ECB Hawks Go Hunting, Say Draghi May Have Made ‘A Mistake’ With New Easing

Dissenters to Mario Draghi’s latest stimulus push are making their voices heard as questions about the desirability of more broad-based monetary easing swirl.

Not surprisingly, Klaas Knot is leading the charge.

“This broad package of measures, in particular restarting the asset purchase program, is disproportionate to the present economic conditions, and there are sound reasons to doubt its effectiveness”, he said, adding that “there are increasing signs of scarcity of low-risk assets, distorted pricing in financial markets and excessive risk-seeking behavior in the housing markets”.

Read more: Christine Lagarde Inherits ‘Unprecedented’ ECB Split After QE ‘Revolt’

Knot, ever the critic, went public with his feelings about the restart of QE last month, weighing in on August 29 with pointed criticism.

He’s right about the scarcity of low-risk assets and distorted pricing, that’s for sure. At this point, the Euro fixed income market is a veritable fun house mirror, featuring a laundry list of aberrations including negative-yielding “high” yield bonds and some €1.1 trillion of negative-yielding corporate debt.


Austria’s Robert Holzmann explained his reservations during an interview with Bloomberg TV. “It was a very intensive, but also a very constructive discussion”, he said, before making it clear that the main pushback revolved around hawks’ contention that further easing might not be very effective at this juncture.


“It may be that 2% [inflation] at the moment is out of reach and 1.5% also signifies stable prices [or] almost stable prices”, he went on to suggest. “So there is no need to use all the power you have in order to move up to 2% if the cost is too high”, he added, noting that he’s concerned the ECB might have made a mistake.

On Thursday, we suggested that incoming boss Christine Lagarde will need to ensure that internal dissent around QE doesn’t manifest itself in any overtly inflammatory public remarks from hawks, as that could serve to shake already fragile confidence in central banks at a pivotal juncture.

So far, the criticism probably doesn’t count as “overtly inflammatory”, but it’s worth noting that sources told Reuters over a third of policymakers opposed the new package.

Read more: ECB Cuts Rates, Restarts Open-Ended QE, Announces Tiering, Enhances Forward Guidance


Speak your mind

This site uses Akismet to reduce spam. Learn how your comment data is processed.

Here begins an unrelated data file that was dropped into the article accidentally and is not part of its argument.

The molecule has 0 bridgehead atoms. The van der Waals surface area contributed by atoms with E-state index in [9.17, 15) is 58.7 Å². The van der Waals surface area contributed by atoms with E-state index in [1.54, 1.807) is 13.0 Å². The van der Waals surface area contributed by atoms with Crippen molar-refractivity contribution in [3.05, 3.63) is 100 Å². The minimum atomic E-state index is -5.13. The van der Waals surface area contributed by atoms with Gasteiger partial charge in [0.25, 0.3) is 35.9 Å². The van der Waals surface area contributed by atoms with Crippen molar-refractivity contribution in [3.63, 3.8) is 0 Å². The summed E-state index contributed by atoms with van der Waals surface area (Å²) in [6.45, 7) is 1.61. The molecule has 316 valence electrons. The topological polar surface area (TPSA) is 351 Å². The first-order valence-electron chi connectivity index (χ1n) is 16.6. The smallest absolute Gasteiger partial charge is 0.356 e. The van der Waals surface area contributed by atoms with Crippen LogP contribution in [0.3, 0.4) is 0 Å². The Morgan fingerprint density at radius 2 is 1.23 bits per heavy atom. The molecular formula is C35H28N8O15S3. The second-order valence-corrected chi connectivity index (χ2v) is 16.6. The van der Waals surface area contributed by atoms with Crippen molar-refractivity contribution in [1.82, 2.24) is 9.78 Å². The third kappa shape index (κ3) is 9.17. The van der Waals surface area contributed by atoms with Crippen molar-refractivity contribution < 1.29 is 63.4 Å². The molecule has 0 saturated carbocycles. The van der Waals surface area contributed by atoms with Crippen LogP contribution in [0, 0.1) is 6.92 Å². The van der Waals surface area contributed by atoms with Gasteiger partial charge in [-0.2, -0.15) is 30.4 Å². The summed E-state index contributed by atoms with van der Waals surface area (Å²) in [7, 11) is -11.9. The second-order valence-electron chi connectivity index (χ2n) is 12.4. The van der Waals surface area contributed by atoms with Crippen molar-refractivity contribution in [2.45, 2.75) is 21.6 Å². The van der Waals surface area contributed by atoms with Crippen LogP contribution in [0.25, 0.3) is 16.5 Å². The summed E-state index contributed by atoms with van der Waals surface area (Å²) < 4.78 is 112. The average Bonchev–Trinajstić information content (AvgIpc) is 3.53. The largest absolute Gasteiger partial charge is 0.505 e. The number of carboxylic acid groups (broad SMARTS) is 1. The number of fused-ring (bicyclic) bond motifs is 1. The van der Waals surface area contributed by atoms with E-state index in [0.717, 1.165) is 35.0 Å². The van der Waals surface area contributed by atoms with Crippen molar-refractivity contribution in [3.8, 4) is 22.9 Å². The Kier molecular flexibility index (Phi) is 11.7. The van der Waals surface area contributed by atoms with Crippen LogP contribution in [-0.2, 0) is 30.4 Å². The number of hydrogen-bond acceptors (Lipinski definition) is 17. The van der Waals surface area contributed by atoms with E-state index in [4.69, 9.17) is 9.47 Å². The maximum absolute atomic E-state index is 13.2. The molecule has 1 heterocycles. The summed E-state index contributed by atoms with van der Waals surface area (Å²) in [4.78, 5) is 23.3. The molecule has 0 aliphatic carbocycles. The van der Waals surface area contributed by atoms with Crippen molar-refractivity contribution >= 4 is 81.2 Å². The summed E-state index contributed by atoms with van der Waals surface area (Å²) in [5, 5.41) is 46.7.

2 thoughts on “ECB Hawks Go Hunting, Say Draghi May Have Made ‘A Mistake’ With New Easing

  1. What in the hell does this actually mean, in terms of bank liquidity?

    ====> The Governing Council of the European Central Bank (ECB) today decided to introduce a two-tier system for reserve remuneration, which exempts part of credit institutions’ excess liquidity holdings (i.e. reserve holdings in excess of minimum reserve requirements) from negative remuneration at the rate applicable on the deposit facility.

    The two-tier system will apply to excess liquidity held in current accounts with the Eurosystem but will not apply to holdings at the ECB’s deposit facility

    The exempt tier of excess liquidity holdings will be remunerated at an annual rate of 0%. The non-exempt tier of excess liquidity holdings will continue to be remunerated at zero percent or the deposit facility rate, whichever is lower.

  2. A QE clue?

    Quantitative Easing and the Hot Potato Effect:
    Evidence from Euro Area Banks
    Ellen Ryan & Karl Whelan
    Vol. 2019, No. 1

    For these reasons, the academic research on the impact of QE has tended to ignore the role played by large increases in the supply of reserves. Instead, as summarised by Christensen and Krogstrup (2016b), the literature has focused on two main channels through which QE could influence the econ-
    omy by affecting long-term interest rates. The first channel is a portfolio rebalancing effect driven by reduced availability of assets purchased by the central bank. This increases their price and reduces their yields via a lowering of term premia. The second channel is a signalling channel: If the portfolio balance channel is effective, then communication about the quantities of future bond purchases can provide a signal about when the central bank intends to normalise monetary policy and increase interest rates. Studies such as Gagnon et al. (2011), D’Amico and King (2013), Joyce et al. (2011) and Christensen and Rudebusch (2012) found that QE purchases had statistically significant but economically modest effects in reducing long-term interest rates, with the effects being a mix of these two channels. A typical conclusion was that the QE programmes depressed long-term bond yields by about 100 basis points.

NEWSROOM crewneck & prints